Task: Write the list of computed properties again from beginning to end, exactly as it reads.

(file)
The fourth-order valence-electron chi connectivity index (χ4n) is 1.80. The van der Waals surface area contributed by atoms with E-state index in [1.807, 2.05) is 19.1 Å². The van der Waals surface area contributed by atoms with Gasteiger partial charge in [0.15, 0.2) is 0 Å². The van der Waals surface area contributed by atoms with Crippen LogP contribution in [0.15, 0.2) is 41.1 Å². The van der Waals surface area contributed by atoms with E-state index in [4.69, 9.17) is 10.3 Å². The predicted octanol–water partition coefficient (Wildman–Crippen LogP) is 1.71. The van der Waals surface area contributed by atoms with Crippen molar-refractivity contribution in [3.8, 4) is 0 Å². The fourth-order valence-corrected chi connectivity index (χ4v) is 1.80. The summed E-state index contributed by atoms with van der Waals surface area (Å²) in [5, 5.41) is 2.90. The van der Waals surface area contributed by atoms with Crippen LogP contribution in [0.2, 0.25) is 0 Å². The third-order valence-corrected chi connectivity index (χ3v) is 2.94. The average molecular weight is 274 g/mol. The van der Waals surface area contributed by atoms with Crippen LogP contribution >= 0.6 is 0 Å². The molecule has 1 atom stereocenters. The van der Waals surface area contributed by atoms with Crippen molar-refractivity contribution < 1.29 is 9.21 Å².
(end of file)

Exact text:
The fourth-order valence-electron chi connectivity index (χ4n) is 1.80. The van der Waals surface area contributed by atoms with E-state index in [1.807, 2.05) is 19.1 Å². The van der Waals surface area contributed by atoms with Gasteiger partial charge in [0.15, 0.2) is 0 Å². The van der Waals surface area contributed by atoms with Crippen LogP contribution in [0.15, 0.2) is 41.1 Å². The van der Waals surface area contributed by atoms with E-state index in [4.69, 9.17) is 10.3 Å². The predicted octanol–water partition coefficient (Wildman–Crippen LogP) is 1.71. The van der Waals surface area contributed by atoms with Crippen molar-refractivity contribution in [3.8, 4) is 0 Å². The fourth-order valence-corrected chi connectivity index (χ4v) is 1.80. The summed E-state index contributed by atoms with van der Waals surface area (Å²) in [5, 5.41) is 2.90. The van der Waals surface area contributed by atoms with Crippen LogP contribution in [0.2, 0.25) is 0 Å². The third-order valence-corrected chi connectivity index (χ3v) is 2.94. The average molecular weight is 274 g/mol. The van der Waals surface area contributed by atoms with Crippen LogP contribution >= 0.6 is 0 Å². The molecule has 1 atom stereocenters. The van der Waals surface area contributed by atoms with Crippen molar-refractivity contribution < 1.29 is 9.21 Å².